Music Reviews

Artist: glou glou
Title: Hymn Her Hum
Format: Tape
Label: Full Spectrum Records (@)
Rated: *****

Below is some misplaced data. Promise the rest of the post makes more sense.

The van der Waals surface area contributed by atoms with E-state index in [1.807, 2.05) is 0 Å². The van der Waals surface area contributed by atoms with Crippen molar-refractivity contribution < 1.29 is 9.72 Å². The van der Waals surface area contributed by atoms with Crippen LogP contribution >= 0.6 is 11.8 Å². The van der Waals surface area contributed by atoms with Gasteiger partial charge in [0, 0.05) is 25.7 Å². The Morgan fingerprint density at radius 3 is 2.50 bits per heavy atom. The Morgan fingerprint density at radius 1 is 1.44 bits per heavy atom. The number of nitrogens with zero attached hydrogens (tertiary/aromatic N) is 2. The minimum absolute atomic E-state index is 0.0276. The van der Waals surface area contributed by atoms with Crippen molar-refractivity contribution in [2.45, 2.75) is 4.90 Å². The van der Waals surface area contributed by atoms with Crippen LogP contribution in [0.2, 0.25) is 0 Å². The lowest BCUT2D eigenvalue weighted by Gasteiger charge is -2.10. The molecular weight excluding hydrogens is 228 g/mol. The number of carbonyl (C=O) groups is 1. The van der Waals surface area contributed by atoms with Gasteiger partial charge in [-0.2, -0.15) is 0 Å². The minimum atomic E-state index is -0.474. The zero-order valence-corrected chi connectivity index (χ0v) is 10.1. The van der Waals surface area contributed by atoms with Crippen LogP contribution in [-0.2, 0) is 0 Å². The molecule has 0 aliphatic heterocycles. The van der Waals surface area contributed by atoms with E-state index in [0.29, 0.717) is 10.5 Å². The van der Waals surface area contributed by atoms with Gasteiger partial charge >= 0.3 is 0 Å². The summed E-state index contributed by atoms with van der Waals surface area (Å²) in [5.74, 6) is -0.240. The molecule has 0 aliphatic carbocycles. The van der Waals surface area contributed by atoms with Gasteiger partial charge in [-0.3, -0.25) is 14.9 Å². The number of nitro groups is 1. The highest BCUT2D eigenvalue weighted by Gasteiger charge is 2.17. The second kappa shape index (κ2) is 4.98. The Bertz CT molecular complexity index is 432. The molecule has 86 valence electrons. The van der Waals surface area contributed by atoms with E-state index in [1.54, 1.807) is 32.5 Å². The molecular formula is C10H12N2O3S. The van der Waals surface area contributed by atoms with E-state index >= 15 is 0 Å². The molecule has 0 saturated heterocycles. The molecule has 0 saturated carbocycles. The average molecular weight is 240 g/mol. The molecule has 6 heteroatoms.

The attached info about this release by glou glou, the collaborative project by Arjun 'subnaught' Mendiratta, who plays laptop ans squeezes some tones from a violin and some sounds from rocks, and Gretchen Jude, a young scholar of Oakland-based women's liberal arts Mills college, who pours voice (you should consider it as a sort of input of their compositional process), koto and a Roland SP404, says that children should be particularly receptive to their sound. I've not tested on my lovely nephews yet, but an adult eardrum can easily enjoy their sonic game, which seems to get started by a simple stretched tone, which generates a process like a spark, even if this spark can't really start a proper fire. If your ear is not so trained to textural miniatures and sonci slow chiselling, it's very likely that you'll find its listening (particularly side A) quite boring, no matter how hard you'll try to imagine the futuristic birdsong that glou glou prefigure in order to describe their sound or the reckless references to miliar stones of the so-called free music movement (Oren Ambarchi, Fennesz or 12k's MOSS ensemble...), but I have no qualms about saying that their sonic games could be imagined as a sort of lo-fi reprise of the sonic material they brought into play. It's kind of like someone try to strum and simplify a guitar solo by John Mclaughlin or Paco De Lucia by means of an out-of-tune acoustic guitar, but the final result is somehow interesting, if you focus on the sensory aspect more than the merely compositional one. Have a listen before claiming children's opinion about glou glou's "hymnified" hissing hum!